Provenance research commissioned by the university has found that-while the work was once owned by the legendary collector-it was not looted by the Nazis
Pablo Picasso, Seated Woman with a Book (Femme assise au livre) (around 1910)
The Rhode Island School of Design (RISD)’s board of trustees have denied a claim on a painting by Pablo Picasso which the heirs of the prominent art Paris collector Alphonse Kann said was looted in occupied France by the Nazis. The Cubist work, Femme assise au livre (Seated woman with a book) (around 1910-12), was purchased by the university in the US from the Carstairs Gallery in 1951 and has regularly been on public display at the RISD Museum since then.
Kann (1870-1948), a prominent Jewish art collector and dealer, was known for his astute collecting sense and varied tastes. A naturalised British citizen, he fled France for London just before the Nazi occupation, leaving most of his art behind. Nazis pillaged his residence at St Germain-en-Laye near Paris in October 1940, taking the entire collection there. After the war, most of the 1,202 Nazi-inventoried works were returned to him, but Kann himself never kept a precise record of his collection.
Kann’s heirs started tracking down other works from his collection in the 1990s, and first made a claim to the Picasso painting at RISD in 2010. The university then commissioned the Nazi-era provenance expert Laurie Stein to investigate the work’s history and “follow the facts wherever they led”. Based on Stein’s report, the museum rejected the claim in 2012.
The heirs reasserted their case through the US Attorney’s Office for the Southern District of New York in 2015, after the Paris-based Kann Association requested its involvement. RISD then commissioned Stein and additional experts in the US and France to research any newly available information, the university says. Stein’s final findings were that that the Picasso, while once owned by Kann, was not looted from his collection. “The claim is not supported by the extremely extensive evidence”, says Roseanne Somerson, the president of RISD. Thousands of documents and archives in several countries were examined and RISD has shared the research findings and source documents with the heirs, according to a statement.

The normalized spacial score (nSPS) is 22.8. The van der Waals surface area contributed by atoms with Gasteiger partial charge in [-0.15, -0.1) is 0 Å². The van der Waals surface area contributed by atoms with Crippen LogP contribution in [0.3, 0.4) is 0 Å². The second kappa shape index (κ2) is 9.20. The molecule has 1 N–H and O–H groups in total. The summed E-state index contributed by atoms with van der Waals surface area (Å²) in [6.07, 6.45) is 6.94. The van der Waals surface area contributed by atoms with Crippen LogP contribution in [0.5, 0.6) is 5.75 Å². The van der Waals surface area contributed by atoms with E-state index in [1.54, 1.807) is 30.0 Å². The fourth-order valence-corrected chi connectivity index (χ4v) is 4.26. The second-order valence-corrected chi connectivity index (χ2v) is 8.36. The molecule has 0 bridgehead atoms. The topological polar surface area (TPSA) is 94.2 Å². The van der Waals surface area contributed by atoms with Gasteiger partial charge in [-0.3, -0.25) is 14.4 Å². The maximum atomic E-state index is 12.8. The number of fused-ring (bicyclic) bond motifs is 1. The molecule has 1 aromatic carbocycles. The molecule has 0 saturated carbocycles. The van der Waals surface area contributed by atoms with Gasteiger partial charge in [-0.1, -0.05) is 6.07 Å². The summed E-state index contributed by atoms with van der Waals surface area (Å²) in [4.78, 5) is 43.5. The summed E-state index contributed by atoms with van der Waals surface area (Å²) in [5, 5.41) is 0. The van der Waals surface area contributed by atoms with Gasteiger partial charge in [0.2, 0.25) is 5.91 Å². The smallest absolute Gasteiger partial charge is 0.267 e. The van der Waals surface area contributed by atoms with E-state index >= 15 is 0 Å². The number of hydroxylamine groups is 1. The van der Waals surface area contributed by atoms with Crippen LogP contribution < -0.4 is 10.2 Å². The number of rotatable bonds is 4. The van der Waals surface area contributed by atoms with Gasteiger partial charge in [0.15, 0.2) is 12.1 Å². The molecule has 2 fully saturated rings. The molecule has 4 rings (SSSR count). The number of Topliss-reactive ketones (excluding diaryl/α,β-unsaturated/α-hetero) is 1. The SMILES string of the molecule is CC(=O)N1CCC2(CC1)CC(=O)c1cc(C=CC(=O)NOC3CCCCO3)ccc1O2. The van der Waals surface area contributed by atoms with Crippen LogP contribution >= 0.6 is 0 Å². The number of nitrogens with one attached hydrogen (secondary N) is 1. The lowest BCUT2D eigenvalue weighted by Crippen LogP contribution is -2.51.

The report concludes that “Kann either sold or exchanged” the painting that is now at RISD “as he was active in the art market and was engaged in selling works by Picasso to dealers”. The report notes that “Kann’s collection was never static” and that, according to Picasso biographer John Richardson, Kann “played the art market like the stock market”.
A photograph in French government archives shows the RISD painting on the wall of his St Germain-en-Laye home around 1926. But Kann moved art from residence to residence, the provenance report says. In the post-war restitution efforts, neither Kann nor his representatives, despite having the photo “in front of them” during the recovery efforts, identified the RISD painting as one of the items stolen in 1940, the museum adds.
While the research has so far found no documentation that shows how the Picasso painting came to the US, the Carstairs Gallery had a history of dealing with Kann and his estate on other works of art. Similar sales of Picasso’s work at the time of the university’s acquisition show that the $1,600 it paid was a fair market price, the report adds. The RISD Museum also owns an earlier painting by Picasso, The Diners (Les Soupeurs) (1901), that it acquired in 1957 through the bequest of George Pierce Metcalf, the Providence Journal publisher and businessman.
Both the US Attorney’s Office for the Southern District of New York and the association of Kann Heirs in France, En Memoire d’Alphonse Kann, declined to comment for this story. The heirs have made various art restitution claims in the past, some of which have succeeded, including the 2008 recovery of a Léger painting from the Minneapolis Institute of Arts and a 2006 settlement with the French government that allowed Georges Braque’s Man with a guitar (1914) to remain on display at the Centre Pompidou. Other claims, including for a group of manuscripts owned by the Wildenstein family, have been denied.